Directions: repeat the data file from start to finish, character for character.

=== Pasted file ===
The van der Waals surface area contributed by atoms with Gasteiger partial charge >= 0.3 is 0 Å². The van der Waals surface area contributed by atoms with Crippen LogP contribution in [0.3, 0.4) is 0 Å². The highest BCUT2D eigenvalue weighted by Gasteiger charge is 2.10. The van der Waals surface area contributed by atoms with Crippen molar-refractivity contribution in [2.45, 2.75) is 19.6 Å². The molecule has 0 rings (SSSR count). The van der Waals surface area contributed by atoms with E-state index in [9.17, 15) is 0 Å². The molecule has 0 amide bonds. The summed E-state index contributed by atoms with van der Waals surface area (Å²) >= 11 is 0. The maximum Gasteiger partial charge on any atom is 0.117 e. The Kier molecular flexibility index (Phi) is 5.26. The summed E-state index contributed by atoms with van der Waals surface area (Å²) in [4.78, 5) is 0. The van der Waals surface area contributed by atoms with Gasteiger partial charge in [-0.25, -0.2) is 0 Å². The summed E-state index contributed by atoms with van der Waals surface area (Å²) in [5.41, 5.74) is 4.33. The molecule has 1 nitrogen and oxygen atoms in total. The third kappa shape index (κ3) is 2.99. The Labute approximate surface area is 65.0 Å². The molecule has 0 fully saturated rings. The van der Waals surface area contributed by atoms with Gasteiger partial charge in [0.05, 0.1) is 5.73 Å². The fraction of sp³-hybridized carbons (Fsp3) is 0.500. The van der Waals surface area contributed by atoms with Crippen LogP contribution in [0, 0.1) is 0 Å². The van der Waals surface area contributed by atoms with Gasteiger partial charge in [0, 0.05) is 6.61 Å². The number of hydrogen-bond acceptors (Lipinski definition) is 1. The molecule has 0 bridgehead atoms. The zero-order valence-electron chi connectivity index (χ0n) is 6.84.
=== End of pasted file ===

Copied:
The van der Waals surface area contributed by atoms with Gasteiger partial charge >= 0.3 is 0 Å². The van der Waals surface area contributed by atoms with Crippen LogP contribution in [0.3, 0.4) is 0 Å². The highest BCUT2D eigenvalue weighted by Gasteiger charge is 2.10. The van der Waals surface area contributed by atoms with Crippen molar-refractivity contribution in [2.45, 2.75) is 19.6 Å². The molecule has 0 rings (SSSR count). The van der Waals surface area contributed by atoms with E-state index in [9.17, 15) is 0 Å². The molecule has 0 amide bonds. The summed E-state index contributed by atoms with van der Waals surface area (Å²) >= 11 is 0. The maximum Gasteiger partial charge on any atom is 0.117 e. The Kier molecular flexibility index (Phi) is 5.26. The summed E-state index contributed by atoms with van der Waals surface area (Å²) in [4.78, 5) is 0. The van der Waals surface area contributed by atoms with Gasteiger partial charge in [-0.25, -0.2) is 0 Å². The summed E-state index contributed by atoms with van der Waals surface area (Å²) in [5.41, 5.74) is 4.33. The molecule has 1 nitrogen and oxygen atoms in total. The third kappa shape index (κ3) is 2.99. The Labute approximate surface area is 65.0 Å². The molecule has 0 fully saturated rings. The van der Waals surface area contributed by atoms with Gasteiger partial charge in [0.05, 0.1) is 5.73 Å². The fraction of sp³-hybridized carbons (Fsp3) is 0.500. The van der Waals surface area contributed by atoms with Crippen LogP contribution in [0, 0.1) is 0 Å². The van der Waals surface area contributed by atoms with Gasteiger partial charge in [0, 0.05) is 6.61 Å². The number of hydrogen-bond acceptors (Lipinski definition) is 1. The molecule has 0 bridgehead atoms. The zero-order valence-electron chi connectivity index (χ0n) is 6.84.